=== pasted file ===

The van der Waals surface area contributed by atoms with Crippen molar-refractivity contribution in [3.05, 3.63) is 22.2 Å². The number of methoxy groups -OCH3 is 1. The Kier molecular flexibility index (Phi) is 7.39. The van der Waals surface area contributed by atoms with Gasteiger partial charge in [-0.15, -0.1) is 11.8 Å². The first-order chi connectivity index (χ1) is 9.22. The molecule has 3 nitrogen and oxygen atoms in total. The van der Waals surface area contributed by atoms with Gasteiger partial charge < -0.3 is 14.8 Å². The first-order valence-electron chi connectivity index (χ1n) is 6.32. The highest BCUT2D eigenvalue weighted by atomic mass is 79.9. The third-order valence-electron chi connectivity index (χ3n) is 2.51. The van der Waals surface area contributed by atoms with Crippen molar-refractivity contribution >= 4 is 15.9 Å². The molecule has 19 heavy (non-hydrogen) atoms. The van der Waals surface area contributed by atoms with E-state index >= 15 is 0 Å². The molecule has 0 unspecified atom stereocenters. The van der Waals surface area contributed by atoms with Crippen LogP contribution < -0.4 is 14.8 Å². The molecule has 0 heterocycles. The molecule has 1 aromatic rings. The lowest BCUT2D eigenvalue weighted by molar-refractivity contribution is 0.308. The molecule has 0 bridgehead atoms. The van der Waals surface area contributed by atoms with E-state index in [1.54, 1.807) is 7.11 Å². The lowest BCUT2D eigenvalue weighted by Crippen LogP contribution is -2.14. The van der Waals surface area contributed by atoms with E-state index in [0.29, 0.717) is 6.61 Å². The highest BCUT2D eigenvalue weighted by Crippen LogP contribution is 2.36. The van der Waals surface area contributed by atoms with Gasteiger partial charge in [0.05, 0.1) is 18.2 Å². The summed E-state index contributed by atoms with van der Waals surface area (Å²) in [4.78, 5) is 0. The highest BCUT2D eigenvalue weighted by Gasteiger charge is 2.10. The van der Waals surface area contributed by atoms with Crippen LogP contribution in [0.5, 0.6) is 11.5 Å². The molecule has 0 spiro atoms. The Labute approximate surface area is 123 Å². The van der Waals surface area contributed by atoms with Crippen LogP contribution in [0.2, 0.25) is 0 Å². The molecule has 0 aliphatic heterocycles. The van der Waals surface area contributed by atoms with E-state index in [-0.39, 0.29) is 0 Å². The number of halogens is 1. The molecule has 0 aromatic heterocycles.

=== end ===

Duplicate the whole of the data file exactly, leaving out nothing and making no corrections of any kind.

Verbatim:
The van der Waals surface area contributed by atoms with Crippen molar-refractivity contribution in [3.05, 3.63) is 22.2 Å². The number of methoxy groups -OCH3 is 1. The Kier molecular flexibility index (Phi) is 7.39. The van der Waals surface area contributed by atoms with Gasteiger partial charge in [-0.15, -0.1) is 11.8 Å². The first-order chi connectivity index (χ1) is 9.22. The molecule has 3 nitrogen and oxygen atoms in total. The van der Waals surface area contributed by atoms with Gasteiger partial charge < -0.3 is 14.8 Å². The first-order valence-electron chi connectivity index (χ1n) is 6.32. The highest BCUT2D eigenvalue weighted by atomic mass is 79.9. The third-order valence-electron chi connectivity index (χ3n) is 2.51. The van der Waals surface area contributed by atoms with Crippen molar-refractivity contribution >= 4 is 15.9 Å². The molecule has 19 heavy (non-hydrogen) atoms. The van der Waals surface area contributed by atoms with E-state index >= 15 is 0 Å². The molecule has 0 unspecified atom stereocenters. The van der Waals surface area contributed by atoms with Crippen LogP contribution < -0.4 is 14.8 Å². The molecule has 0 heterocycles. The molecule has 1 aromatic rings. The lowest BCUT2D eigenvalue weighted by molar-refractivity contribution is 0.308. The molecule has 0 bridgehead atoms. The van der Waals surface area contributed by atoms with E-state index in [1.54, 1.807) is 7.11 Å². The lowest BCUT2D eigenvalue weighted by Crippen LogP contribution is -2.14. The van der Waals surface area contributed by atoms with E-state index in [0.29, 0.717) is 6.61 Å². The highest BCUT2D eigenvalue weighted by Crippen LogP contribution is 2.36. The van der Waals surface area contributed by atoms with Gasteiger partial charge in [0.05, 0.1) is 18.2 Å². The summed E-state index contributed by atoms with van der Waals surface area (Å²) in [4.78, 5) is 0. The highest BCUT2D eigenvalue weighted by Gasteiger charge is 2.10. The van der Waals surface area contributed by atoms with Crippen LogP contribution in [0.5, 0.6) is 11.5 Å². The molecule has 0 spiro atoms. The Labute approximate surface area is 123 Å². The van der Waals surface area contributed by atoms with Crippen LogP contribution in [0.2, 0.25) is 0 Å². The molecule has 0 aliphatic heterocycles. The van der Waals surface area contributed by atoms with E-state index in [-0.39, 0.29) is 0 Å². The number of halogens is 1. The molecule has 0 aromatic heterocycles.